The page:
Asus W2JC review

A desktop replacement that runs cool and quiet

The Asus W2JC is the flagship model and so comes packed with oodles of fine features

TechRadar Verdict

The Asus W2Jc is an impressive laptop that covers the bases competently and with a fair degree of style


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    Battery life

    Cool and quiet

    Powerful performance


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The Asus W2Jc (£1999 inc. VAT) is the flagship model of the Asus range and, befitting its status, comes with the latest technology available. You'll find Intel's Core Duo processor at the heart of the machine. The T2500 has a running speed of 2GHz and is matched with 1024MB of DDR2 memory.

In test, this system scored a MobileMark 2005 score of 220, which isn't up to the scores we've seen from similar Duo machines, but is powerful enough for most tasks. With 100GB of storage based around a 5400rpm drive from Hitachi, you'll find plenty of space for storing media files. That said, this drive will soon become full once you start to use the built-in digital TV tuner for recording programmes.

Small quicklaunch buttons can be found above the keyboard that allow you to switch into TV and record modes. It's not only the core specification that is impressive, as you'll find the ATi Mobility Radeon X1600 handling the graphics. This is a mainstream card, but is more than capable of handling the latest games with ease.

Under test it scored 7360 under 3DMark 2003, which is impressive, and with 256MB of dedicated memory there were no signs of lag when playing. The screen is a 17-inch Super- TFT panel that will support a resolution of 1440 x 900 pixels (WXGA ). The quality of the screen is simply stunning, with images looking sharp and impressive.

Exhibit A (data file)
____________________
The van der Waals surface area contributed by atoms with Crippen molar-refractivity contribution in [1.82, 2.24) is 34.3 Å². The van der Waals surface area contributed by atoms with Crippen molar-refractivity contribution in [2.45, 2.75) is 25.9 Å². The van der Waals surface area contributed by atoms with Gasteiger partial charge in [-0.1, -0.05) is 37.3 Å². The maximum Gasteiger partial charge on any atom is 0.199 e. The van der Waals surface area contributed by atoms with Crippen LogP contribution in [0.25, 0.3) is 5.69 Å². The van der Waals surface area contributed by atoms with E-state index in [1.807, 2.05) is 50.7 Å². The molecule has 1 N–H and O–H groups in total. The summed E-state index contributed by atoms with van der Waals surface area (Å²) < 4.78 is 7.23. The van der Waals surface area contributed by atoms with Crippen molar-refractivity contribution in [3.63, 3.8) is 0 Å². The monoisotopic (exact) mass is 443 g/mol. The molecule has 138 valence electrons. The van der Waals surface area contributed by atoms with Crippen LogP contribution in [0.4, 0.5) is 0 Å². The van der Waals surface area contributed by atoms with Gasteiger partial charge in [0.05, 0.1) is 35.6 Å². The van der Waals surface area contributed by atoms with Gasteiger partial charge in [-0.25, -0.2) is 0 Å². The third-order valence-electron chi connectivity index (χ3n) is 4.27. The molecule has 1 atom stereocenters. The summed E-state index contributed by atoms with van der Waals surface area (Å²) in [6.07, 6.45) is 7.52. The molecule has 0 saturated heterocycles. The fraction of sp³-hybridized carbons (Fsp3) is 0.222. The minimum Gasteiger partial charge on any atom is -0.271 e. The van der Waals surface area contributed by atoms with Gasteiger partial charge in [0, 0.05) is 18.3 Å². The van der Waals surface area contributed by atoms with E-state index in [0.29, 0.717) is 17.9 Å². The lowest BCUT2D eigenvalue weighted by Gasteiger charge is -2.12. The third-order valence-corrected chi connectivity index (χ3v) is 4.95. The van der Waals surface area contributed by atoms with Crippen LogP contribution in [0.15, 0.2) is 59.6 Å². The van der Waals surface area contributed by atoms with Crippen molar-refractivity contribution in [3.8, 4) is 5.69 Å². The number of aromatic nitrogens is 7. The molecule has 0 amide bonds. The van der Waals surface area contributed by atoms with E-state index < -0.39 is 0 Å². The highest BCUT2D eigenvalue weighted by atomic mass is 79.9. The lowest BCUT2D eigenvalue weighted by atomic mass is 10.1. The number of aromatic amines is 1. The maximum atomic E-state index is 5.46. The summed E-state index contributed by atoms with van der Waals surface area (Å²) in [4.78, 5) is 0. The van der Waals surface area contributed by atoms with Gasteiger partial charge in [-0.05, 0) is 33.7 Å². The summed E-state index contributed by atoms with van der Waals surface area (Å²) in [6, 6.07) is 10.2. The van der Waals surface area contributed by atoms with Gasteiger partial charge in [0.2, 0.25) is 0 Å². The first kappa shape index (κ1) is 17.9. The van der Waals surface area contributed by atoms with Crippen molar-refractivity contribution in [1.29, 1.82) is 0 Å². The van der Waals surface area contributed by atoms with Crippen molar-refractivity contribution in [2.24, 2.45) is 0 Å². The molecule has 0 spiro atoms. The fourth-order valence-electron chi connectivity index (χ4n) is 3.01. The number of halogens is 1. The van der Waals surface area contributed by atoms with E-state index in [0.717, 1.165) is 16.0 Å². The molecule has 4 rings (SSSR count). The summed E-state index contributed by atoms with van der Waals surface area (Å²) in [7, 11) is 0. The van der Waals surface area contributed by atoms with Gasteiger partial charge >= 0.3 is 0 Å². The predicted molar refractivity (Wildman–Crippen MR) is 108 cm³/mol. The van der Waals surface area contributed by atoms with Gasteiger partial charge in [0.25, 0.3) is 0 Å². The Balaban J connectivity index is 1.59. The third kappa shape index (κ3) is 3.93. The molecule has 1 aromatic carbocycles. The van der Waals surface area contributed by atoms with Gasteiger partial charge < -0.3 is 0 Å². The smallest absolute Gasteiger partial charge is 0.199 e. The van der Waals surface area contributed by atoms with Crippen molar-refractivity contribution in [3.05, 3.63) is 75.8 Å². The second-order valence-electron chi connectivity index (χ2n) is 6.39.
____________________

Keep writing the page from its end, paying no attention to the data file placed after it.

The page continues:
Weighing in at 3.6kg, this isn't the heaviest 17-inch machine you'll find on the market, but you won't want to use it on the move too often. Conversely, with a battery life, under test, of 202 minutes, it offers a degree of time away from mains power. With so much performance being pumped from the W2, we were expecting it to be a noisy and warm-running machine. Even after long-term use, it was still cool to the touch and ran quietly.

As an upgrade of the W1, Asus has developed and pushed the finish in a more satisfactory styling. The look is still minimalist with the quick-launch buttons, along with the mouse buttons, cut from the same aluminium sheet as the casing with pressure pads beneath. To this end, the finish is flush and smooth.

There is now a mini-DVI out port, which means you can connect the screen to a larger display for a complete digital solution. Sound is more than adequate, as you'll find four speakers and a separate sub-woofer, which is built into the base of the unit, for good all-round quality.

Considering the size of the chassis, it's surprising to find the keyboard has been pushed to the back of the main body, as you need to lean over the body to get to the keys. With good performance and a pleasing finish, we were impressed with it in daily use but we were left wondering why it's so expensive. was the former name of Its staff were at the forefront of the digital publishing revolution, and spearheaded the move to bring consumer technology journalism to its natural home – online. Many of the current TechRadar staff started life a staff writer, covering everything from the emerging smartphone market to the evolving market of personal computers. Think of it as the building blocks of the TechRadar you love today.